CLICK HERE for Part 1 M’s World – Chapter 1

 

If you enjoyed this extract sign up to the JKP mailing list for more info about our books, exclusive chapter previews and offers.
http://www.jkp.com/mailing

 

M in the Middle:  Secret Crushes, Mega-Colossal Anxiety and the People’s Republic of Autism is available now from Jessica Kingsley Publishers

10 Tips to support children with autism through puberty, adolescence and beyond

Hartman_Sexuality-and-R_978-1-84905-385-3_colourjpg-webDavida Hartman is the author of the book Sexuality and Relationship Education for Children and Adolescents with Autism Spectrum Disorders has created a list of 10 tips to help parents and other adults feel confident about supporting children with autism through puberty and adolescence.

  1. Be prepared. Although children on the spectrum may be delayed in other areas of development, they will experience puberty, adolescence and all that goes with that at the same time as everyone else. This is absolutely normal and to be expected. However, they are going to need extra support in these areas because of difficulties understanding social rules and less opportunity to learn from other children.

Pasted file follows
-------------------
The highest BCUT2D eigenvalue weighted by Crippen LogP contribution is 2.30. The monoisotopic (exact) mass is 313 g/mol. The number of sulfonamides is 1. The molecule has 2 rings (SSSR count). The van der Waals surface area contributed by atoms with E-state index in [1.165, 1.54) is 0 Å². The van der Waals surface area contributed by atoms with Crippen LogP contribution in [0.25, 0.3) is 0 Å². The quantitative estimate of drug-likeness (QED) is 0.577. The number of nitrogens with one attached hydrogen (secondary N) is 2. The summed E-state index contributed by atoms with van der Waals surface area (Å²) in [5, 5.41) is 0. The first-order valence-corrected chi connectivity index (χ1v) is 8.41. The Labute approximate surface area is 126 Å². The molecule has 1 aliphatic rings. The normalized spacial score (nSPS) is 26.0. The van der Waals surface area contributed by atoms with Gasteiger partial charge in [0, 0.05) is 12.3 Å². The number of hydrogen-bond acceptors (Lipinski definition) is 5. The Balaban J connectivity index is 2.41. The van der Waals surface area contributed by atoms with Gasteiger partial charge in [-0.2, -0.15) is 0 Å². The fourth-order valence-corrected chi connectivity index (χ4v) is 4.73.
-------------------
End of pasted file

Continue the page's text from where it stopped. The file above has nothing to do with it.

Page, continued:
2. Start early. Children with autism can struggle with even minor changes in their lives. Learning in general can also be slow and confusing, especially if it is anything to do with the social skills. Trying to change rules like ‘Where it is ok to get undressed’ during puberty, already a turbulent time, can cause unnecessary confusion. Look at the things the child does now which may seem cute or quirky (e.g. giving every stranger that they meet a hug) and think “Will it be ok when they are a teenager?” If not, start working on it now.
  3. Teach what may seem obvious. Most children learn (often confusing and contradictory) information about growing up, relationships and what it is to be a man or a woman from many different places including friends, family and TV. Children with autism tend not to pick up on all of this information, and the information they do take on they find even more difficult to decode, often leading to embarrassing and hurtful experiences. To avoid this, they need things spelled out for them (e.g. that it is not ok to ask someone out on a date repeatedly after they have said ‘No’). Also, don’t assume that because they can do things like list the rules of internet safety that they will be able to use this information in real life. Real life practice is vital.